Last year has broken the record for previous spending figure ten years earlier, new report from analyst firm says.
The console market is doing very well for itself, according to a new report by analyst firm IHS Markit.
According to the report published by analyst Steve Bailey, the worldwide spend on console content and services has grown from $27 billion in 2017 to $32 billion in 2018, a $5 billion increase year-over-year. Including hardware spend, the total figure jumps to around $47 billion, up from $42 billion in 2017, itself the highest point for spending in eight years.
Furthermore, it expects 2019 to do even better thanks to the continued success of the Nintendo Switch plus “strong” late-gen performances of PlayStation 4 and Xbox One. It expects the reported new Switch Lite, set to release later this year, to stave off any hardware decline.
“On a global basis, combined sales of games consoles reached volumes not achieved since 2009, with Microsoft’s Xbox One maintaining global market share due to a low single-digit increase in unit sales in the United States,” said Bailey.
“Sony’s PS4 maintained market leadership in terms of unit sales, but Nintendo’s Switch, now in full supply, started to eat away at that share, albeit not to the extent that some may have been expecting.”
From a content perspective, things are helped by the marquee releases of several first-party games from last year, like God of War on PS4, Forza Horizon 4 on Xbox One, and Super Smash Bros Ultimate on Nintendo Switch. Meanwhile, full game downloads and paid downloadable content helped add to the console market’s upward health, with Bailey adding that Games as a Service (GAAS) titles (think of The Division 2, Destiny 2, Anthem etc here) are now “a fully-fledged proposition for this generation of consoles,” according to Bailey.
In fact, the only thing that saw a downward trend for the market was packaged games by three percent YoY and an area that is said to have “long-term devaluation.”
By and large, then, the report suggests digital is becoming more and more prominent for consumers. It’s something that Bailey reckons that they’re starting to be more “receptive” to as a trend, especially with hardware like the Xbox One S All Digital Edition and the rumored digital-only, next-gen Xbox said to be in the works.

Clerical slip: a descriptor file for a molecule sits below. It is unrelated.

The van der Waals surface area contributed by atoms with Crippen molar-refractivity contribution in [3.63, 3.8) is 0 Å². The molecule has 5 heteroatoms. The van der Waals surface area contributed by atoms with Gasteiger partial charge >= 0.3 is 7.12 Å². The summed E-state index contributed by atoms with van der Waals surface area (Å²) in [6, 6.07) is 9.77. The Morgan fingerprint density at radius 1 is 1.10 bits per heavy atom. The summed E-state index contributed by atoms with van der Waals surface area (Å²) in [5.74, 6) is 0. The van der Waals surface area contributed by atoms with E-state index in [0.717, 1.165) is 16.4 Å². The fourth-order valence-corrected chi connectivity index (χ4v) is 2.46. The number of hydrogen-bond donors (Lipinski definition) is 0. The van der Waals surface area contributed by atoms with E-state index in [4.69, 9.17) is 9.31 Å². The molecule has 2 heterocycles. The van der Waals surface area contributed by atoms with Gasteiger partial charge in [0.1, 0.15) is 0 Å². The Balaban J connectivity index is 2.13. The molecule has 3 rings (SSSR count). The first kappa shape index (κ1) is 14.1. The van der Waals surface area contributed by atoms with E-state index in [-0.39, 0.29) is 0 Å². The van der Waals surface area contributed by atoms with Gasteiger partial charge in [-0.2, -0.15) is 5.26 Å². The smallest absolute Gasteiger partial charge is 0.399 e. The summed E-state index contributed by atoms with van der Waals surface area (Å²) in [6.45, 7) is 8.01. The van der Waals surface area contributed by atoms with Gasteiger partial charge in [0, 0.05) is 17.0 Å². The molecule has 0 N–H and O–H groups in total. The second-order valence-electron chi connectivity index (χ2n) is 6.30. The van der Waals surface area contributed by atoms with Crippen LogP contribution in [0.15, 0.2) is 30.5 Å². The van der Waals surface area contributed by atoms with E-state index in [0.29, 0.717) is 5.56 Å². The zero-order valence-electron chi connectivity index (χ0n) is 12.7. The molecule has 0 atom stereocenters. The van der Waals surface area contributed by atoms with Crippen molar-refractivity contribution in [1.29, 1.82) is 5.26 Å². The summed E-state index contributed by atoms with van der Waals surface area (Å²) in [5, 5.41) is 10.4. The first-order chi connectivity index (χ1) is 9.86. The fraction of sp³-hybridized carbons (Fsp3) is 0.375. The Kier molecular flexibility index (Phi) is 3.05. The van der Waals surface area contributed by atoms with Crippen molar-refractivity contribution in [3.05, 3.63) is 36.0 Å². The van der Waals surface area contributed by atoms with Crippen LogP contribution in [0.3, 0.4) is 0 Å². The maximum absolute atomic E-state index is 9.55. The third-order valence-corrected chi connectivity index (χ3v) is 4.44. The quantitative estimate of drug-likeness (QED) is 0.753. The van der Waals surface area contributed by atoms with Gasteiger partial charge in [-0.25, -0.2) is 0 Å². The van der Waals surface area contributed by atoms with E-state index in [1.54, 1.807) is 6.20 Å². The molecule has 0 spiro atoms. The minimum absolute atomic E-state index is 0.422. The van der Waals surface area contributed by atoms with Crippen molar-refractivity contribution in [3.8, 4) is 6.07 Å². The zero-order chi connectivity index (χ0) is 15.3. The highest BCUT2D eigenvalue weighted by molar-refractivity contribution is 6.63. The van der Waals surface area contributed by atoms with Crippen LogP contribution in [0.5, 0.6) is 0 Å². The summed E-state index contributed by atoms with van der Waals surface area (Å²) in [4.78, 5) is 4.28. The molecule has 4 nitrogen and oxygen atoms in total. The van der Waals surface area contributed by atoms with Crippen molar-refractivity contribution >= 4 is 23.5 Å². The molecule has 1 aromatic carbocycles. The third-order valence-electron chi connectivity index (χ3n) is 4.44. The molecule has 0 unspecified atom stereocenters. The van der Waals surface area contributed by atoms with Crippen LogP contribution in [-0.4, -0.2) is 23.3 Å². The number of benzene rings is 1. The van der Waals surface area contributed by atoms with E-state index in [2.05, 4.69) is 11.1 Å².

“I think people are now more receptive to digital consumption than they were at the start of the generation,” Bailey told GameDaily.biz. “It's been over five years, and the barriers to such adoption have been eased, thanks to digital discounting having become so competitive, compatibility with third-party solutions to expand storage, a shift toward subscription models for game access, etc.”
On the concept of digital-only hardware like the Xbox One SAD Edition and supposed discless next-gen Xbox machine, he added: “A digital-only console could've been released many years ago, but it needed to be an option, not compulsory. I think this still holds for the incoming generation, too.”
For how things look on the services side of things, the IHS Markit report mentioned that Nintendo Switch Online, which only began operations back at the end of September, has only taken one percent of the market compared to its fellow competitors in the PlayStation Network and Xbox Live.
However, Bailey did say that thanks to a massive amount of discounted games on the Nintendo eShop, Nintendo has started to compete with Sony and Microsoft with regards to digital. Digital may not be a replacement for physical media, but it's a significant player in how players are engaging with games.
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